Monday, October 25, 2010
Doc Savage - The Stone Man
Featured aides - Monk, Ham, Long Tom, Renny. Missing - Johnny, mentioned as investigating claims concerning claims of origins of man.
This is almost a perfect followup to reading Kuttner's Doc Savage-lite Thunder Jim Wade in "Waters of Death" and the Secret Agent "X" novel "Death's Frozen Formula" in that it shows a bit of the untapped potential in the concepts from both novels.
The novel starts off in typical Doc Savage fashion, in the middle of action and verbally painting memorable characters. In this case it's Spad Ames and Waldo Berlitz, two cold-hearted killers fleeing the Law in an aerial pursuit. Eluding their pursuers, they crash in the canyons of the Arizona Badlands and shortly stumble upon a secret that costs Berlitz his life in the form of being turned into a "stone man".
When we next see Ames, he's white-haired and trying to get together a crew to kidnap a pair of strange siblings and get back to Arizona to get the secrets of a land beyond the mists.
This isn't one of the best of the lost races of the Doc Savage novels nor the best of the incredible menaces. It takes a little long to get to the hidden land and build the tension. A lot of stuff seems set up that really goes nowhere. Spad Ames and his partner Mr. Locatella and their mutual distrust though they are both intriguingly characterized. The hidden land/lost race are only described in the most broad strokes and only a little part of the actual novel. The climactic action comes all too quick and speedily and conveniently wraps everything up. If ever a story needed an extra ten to twenty pages...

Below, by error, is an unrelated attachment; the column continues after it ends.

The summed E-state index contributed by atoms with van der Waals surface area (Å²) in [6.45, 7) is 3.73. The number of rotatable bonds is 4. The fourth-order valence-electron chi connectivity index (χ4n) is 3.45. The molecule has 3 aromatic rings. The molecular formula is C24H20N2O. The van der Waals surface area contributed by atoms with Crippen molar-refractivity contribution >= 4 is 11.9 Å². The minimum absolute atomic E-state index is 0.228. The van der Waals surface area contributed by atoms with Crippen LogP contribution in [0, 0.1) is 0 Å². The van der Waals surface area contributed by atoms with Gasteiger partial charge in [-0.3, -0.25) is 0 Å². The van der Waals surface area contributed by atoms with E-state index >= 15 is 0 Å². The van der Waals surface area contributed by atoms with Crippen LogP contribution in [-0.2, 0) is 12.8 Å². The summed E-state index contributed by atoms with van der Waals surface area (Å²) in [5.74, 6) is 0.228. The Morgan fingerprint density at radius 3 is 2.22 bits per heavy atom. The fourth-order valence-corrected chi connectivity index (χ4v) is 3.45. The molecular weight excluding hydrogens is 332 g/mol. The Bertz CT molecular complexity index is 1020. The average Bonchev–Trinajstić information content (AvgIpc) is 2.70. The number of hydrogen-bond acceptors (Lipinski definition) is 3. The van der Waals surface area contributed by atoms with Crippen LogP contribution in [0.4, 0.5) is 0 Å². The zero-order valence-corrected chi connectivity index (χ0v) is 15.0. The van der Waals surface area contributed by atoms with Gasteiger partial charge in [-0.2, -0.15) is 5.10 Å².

But, it does show off what the Doc novels did so well. The secret of the mysterious menace isn't all that mysterious other than it's sci-fi angle, at least not to the adult 21st Century me. However, to a kid from 1939, it would probably be fairly fantastical especially when done in connection with a hidden land of mysterious people in the American West. The main bad guys were interesting, the interaction between Ham and the other aides (he had played a practical joke on Monk and Renny) and Doc is fun and well-done, like visiting old friends. The action and locations are varied from New York to the Badlands and to the land beyond the mists. The supporting characters have conflicting goals and concerns, putting the lie to the idea that "the enemy of my enemy is my friend" being automatically true.
It shows how even a mediocre Doc novel is often more readable and fun than the better ones of other series.